by James A. Kidney, Wall Street On Parade:
The Trump administration assault on investor protections put in place following the 2007-08 financial crisis continues apace. The war on investors takes place in arenas both large and small.
The large issues get the attention, of course. These include repeal of much of the Dodd-Frank law and regulations of the biggest Wall Street banks, limiting or eliminating the Consumer Financial Protection Bureau, which actually helps individual customers abused by giant financial institutions, and preventing adoption of fiduciary standards for financial professionals recommending securities that line their pockets but are risky to customers.
But Washington is not merely a swamp of self-interest with large, highly visible alligators munching on small fish to satisfy their insatiable greed. Another apt metaphor is a field of giant weeds — weeds of rules, processes and procedures that can be manipulated for the interests of the Fat Cats.
These weeds are everywhere in Washington. Whether your particular self-interest lies in financial dealings regulated by the Federal Reserve and the Securities and Exchange Commission, looser regulations at the Environmental Protection Agency, exercising greater control of your employees by removing Labor Department regulations, or a host of other rules, processes and procedures, powerful interests with highly paid lawyers can push back easily against the much-maligned bureaucracy every day.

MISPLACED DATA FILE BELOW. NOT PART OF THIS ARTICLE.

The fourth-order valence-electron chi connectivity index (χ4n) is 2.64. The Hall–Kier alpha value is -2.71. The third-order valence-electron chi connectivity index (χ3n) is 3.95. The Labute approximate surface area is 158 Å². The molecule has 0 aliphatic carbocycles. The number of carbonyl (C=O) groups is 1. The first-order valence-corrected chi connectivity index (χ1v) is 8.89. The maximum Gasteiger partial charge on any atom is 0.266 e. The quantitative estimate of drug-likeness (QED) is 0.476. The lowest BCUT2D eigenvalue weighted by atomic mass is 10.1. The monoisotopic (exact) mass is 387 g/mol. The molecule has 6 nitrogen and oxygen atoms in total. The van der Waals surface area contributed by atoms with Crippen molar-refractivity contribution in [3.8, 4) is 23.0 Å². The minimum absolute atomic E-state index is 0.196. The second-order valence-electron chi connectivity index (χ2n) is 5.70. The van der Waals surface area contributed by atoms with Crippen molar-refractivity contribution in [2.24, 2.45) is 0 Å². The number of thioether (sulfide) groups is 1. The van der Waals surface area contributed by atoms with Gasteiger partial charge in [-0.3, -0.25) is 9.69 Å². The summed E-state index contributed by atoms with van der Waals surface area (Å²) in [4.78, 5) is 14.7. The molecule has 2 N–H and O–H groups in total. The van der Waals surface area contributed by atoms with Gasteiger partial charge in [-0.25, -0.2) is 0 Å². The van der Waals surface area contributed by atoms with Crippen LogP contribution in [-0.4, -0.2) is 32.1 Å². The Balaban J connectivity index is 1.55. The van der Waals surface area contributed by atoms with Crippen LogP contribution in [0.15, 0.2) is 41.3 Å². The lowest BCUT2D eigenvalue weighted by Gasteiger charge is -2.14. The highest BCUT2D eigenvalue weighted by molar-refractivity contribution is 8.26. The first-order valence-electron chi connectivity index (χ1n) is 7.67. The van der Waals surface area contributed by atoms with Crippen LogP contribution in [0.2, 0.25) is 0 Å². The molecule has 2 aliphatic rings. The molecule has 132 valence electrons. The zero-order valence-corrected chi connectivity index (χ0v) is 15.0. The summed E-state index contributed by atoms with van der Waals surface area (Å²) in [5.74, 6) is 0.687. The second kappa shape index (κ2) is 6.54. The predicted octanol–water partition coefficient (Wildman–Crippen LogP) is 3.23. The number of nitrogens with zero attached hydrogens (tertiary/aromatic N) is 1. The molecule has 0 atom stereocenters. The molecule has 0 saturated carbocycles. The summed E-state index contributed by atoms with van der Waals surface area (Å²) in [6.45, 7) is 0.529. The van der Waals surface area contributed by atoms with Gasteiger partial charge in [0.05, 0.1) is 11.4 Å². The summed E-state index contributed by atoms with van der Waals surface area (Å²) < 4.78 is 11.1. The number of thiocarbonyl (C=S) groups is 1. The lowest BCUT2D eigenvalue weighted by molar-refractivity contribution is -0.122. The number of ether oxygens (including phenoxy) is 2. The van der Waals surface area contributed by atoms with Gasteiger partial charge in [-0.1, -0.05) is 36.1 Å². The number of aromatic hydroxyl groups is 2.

This is especially the case when there is one-party government and the president appoints those at the center of the oligarchy to head government agencies, as is true today.
What goes on hidden by these weeds is not usually paid attention to by either the press or the public.
Case in point: Although the SEC currently has three vacancies on its five-person commission, the designated temporary chairman, Republican Michael S. Piwowar, has quietly restricted the authority of the SEC’s civil servants in the Enforcement Division to issue subpoenas for witnesses and documents when investigating whether securities laws have been violated. A small number of news articles suggest this unwarranted reversal of an eight-year-old policy delegating authority to the supervisors in the Enforcement Division may remove Division discretion in its use of civil investigative powers completely.
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